Table 3

Percentage change in mean hsCRP according to selected characteristics in 770 consecutive patients with hip or knee joint replacement due to advanced OA estimated from multivariable linear regression

To further examine the association between pain, treatment of pain, and serum hsCRP values, we performed additional analyses stratifying the association between pain severity and hsCRP levels according to NSAID use. The patterns were essentially identical in patients without (adjusted elevation highest v lowest quintile = 34%, p = 0.07) and with current regular use of NSAIDs (adjusted elevation highest v lowest quintile = 35%, p = 0.1).

DISCUSSION

Of all markers of severity and extent of OA assessed, intensity of pain was most strongly associated with low level rises in the mean serum hsCRP levels in this group of patients with advanced OA, whereas neither radiographic severity or extent, nor any dimension of the WOMAC were associated with serum hsCRP levels.

There is growing evidence that systemic markers of inflammation are associated with severity or clinical course of OA. Serum CRP, probably the most widely used clinical marker of systemic inflammation, has been shown to correlate well with CRP in synovial fluid in patients with OA or RA.19 Spector et al observed increased CRP values in women with radiographically defined knee OA in a population based, cross sectional study of 845 women in Chingford, as well as higher CRP values in women with radiographic OA progression during a four year follow up.4 The median hsCRP value found in our study (2.5 mg/l) is almost identical to the 2.4 mg/l observed by Spector et al.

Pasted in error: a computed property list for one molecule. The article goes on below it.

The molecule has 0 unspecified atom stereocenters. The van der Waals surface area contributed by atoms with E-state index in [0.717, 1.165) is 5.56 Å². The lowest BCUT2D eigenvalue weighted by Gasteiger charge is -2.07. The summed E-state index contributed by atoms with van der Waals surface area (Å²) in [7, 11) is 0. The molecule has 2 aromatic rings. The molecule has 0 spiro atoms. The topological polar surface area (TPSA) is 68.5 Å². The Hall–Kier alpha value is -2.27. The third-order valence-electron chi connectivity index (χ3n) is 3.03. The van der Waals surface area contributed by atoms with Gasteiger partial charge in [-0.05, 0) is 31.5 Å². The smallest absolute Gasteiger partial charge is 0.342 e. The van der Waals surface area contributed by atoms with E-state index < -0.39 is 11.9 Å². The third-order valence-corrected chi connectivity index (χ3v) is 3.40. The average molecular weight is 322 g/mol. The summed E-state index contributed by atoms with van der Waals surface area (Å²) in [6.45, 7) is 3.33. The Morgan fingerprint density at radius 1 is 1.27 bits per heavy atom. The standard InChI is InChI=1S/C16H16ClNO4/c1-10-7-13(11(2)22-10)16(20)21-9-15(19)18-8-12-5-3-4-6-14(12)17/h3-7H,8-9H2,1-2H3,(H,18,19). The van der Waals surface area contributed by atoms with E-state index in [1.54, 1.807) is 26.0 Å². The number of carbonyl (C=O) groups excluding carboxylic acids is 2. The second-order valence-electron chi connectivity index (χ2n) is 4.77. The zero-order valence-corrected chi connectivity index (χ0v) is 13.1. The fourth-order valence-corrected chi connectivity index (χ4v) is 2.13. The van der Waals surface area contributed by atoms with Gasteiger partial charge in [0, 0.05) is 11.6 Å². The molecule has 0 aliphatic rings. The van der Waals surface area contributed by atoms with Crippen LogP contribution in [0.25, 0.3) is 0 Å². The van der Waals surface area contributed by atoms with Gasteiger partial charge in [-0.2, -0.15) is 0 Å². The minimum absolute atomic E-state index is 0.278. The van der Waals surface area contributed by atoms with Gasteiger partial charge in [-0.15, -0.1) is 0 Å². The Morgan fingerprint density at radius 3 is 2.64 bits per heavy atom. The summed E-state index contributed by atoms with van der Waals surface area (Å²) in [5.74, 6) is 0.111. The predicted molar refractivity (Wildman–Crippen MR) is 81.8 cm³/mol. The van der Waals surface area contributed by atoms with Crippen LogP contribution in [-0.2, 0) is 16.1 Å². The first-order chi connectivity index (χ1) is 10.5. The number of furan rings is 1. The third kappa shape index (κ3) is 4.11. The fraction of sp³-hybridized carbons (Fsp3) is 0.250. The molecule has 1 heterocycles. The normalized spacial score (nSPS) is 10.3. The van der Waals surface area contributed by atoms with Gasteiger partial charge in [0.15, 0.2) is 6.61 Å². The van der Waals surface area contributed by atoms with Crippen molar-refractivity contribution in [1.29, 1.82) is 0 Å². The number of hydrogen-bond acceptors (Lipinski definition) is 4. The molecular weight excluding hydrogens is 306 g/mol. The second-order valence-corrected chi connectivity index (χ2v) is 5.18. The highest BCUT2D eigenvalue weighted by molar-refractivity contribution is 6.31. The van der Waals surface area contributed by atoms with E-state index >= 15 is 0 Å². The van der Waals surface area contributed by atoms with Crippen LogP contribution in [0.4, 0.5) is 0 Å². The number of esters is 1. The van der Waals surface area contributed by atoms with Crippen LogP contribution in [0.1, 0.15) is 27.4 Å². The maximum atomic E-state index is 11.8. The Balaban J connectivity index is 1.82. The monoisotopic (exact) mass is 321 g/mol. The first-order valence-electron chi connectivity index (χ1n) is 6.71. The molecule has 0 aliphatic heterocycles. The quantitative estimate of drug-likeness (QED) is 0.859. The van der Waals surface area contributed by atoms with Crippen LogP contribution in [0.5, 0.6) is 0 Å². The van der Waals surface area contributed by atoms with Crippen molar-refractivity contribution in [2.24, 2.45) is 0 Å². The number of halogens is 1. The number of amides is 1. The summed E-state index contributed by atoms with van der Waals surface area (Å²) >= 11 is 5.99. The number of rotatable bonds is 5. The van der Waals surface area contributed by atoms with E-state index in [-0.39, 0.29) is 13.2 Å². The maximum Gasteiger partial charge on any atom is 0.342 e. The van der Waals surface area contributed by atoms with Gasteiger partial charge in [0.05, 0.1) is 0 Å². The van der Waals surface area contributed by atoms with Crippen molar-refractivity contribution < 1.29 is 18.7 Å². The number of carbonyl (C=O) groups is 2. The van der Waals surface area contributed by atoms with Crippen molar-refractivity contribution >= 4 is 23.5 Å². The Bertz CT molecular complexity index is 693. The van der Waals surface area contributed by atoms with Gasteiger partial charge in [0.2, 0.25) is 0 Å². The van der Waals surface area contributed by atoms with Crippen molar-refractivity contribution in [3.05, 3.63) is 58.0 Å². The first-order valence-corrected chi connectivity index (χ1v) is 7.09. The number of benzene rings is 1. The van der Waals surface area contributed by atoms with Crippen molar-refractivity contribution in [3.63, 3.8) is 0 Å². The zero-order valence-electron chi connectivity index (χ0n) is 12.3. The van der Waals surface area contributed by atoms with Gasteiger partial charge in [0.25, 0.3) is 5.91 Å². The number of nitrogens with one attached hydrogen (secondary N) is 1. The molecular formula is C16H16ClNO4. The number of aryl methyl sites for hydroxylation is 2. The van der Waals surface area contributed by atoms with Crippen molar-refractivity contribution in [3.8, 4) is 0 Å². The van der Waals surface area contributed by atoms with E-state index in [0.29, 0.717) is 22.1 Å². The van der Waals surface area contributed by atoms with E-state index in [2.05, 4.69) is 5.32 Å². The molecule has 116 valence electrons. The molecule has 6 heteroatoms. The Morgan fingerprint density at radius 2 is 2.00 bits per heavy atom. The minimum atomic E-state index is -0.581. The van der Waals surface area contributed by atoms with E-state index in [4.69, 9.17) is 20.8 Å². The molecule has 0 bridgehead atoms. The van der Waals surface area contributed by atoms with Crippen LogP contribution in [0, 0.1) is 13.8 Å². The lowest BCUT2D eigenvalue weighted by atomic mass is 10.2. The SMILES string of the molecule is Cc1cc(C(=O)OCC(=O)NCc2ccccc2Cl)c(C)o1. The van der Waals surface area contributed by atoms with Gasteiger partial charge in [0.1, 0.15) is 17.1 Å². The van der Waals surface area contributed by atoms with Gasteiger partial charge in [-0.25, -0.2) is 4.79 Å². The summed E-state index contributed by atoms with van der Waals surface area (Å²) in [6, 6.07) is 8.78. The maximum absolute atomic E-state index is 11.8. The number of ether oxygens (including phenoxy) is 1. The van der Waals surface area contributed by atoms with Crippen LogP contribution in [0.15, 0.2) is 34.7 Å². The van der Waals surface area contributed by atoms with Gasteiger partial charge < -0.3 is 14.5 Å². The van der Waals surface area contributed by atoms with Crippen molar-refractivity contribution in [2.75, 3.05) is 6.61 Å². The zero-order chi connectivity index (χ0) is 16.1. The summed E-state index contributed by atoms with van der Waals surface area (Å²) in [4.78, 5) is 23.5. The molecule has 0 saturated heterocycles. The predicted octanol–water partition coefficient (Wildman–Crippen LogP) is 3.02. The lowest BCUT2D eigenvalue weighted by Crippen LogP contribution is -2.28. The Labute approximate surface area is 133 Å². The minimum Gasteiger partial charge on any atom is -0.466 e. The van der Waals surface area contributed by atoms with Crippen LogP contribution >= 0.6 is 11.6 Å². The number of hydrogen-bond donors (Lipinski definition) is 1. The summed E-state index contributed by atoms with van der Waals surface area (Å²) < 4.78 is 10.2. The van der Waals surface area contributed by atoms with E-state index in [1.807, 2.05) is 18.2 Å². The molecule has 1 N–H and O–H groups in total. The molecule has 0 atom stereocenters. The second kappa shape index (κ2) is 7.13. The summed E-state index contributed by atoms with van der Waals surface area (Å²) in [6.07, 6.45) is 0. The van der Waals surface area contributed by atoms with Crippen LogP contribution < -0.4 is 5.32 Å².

Wolfe observed that disability (as assessed by the Health Assessment Questionnaire), number of tender joints, and pain were associated with higher mean CRP levels in 655 men and women with clinically defined OA of the hip or knee.2 The result for pain is in agreement with the findings from our study. In contrast, we found no association between disability as assessed by the WOMAC nor radiographically defined generalised OA and mean hsCRP levels. Interestingly enough, the median CRP levels in the study by Wolfe were more than twice as high (5.9 mg/l) as in the study of Spector et al or in our study. This might be an indication that, despite the exclusion of patients with an erythrocyte sedimentation rate >30 mm/1st h, their clinically defined group of patients may still have included some patients with inflammation of unknown cause. Conrozier et al5 and Sharif et al3 found that low level increases in CRP were associated with progression of hip OA and knee OA in small samples, respectively, but their results were either unadjusted5 or inconsistent.3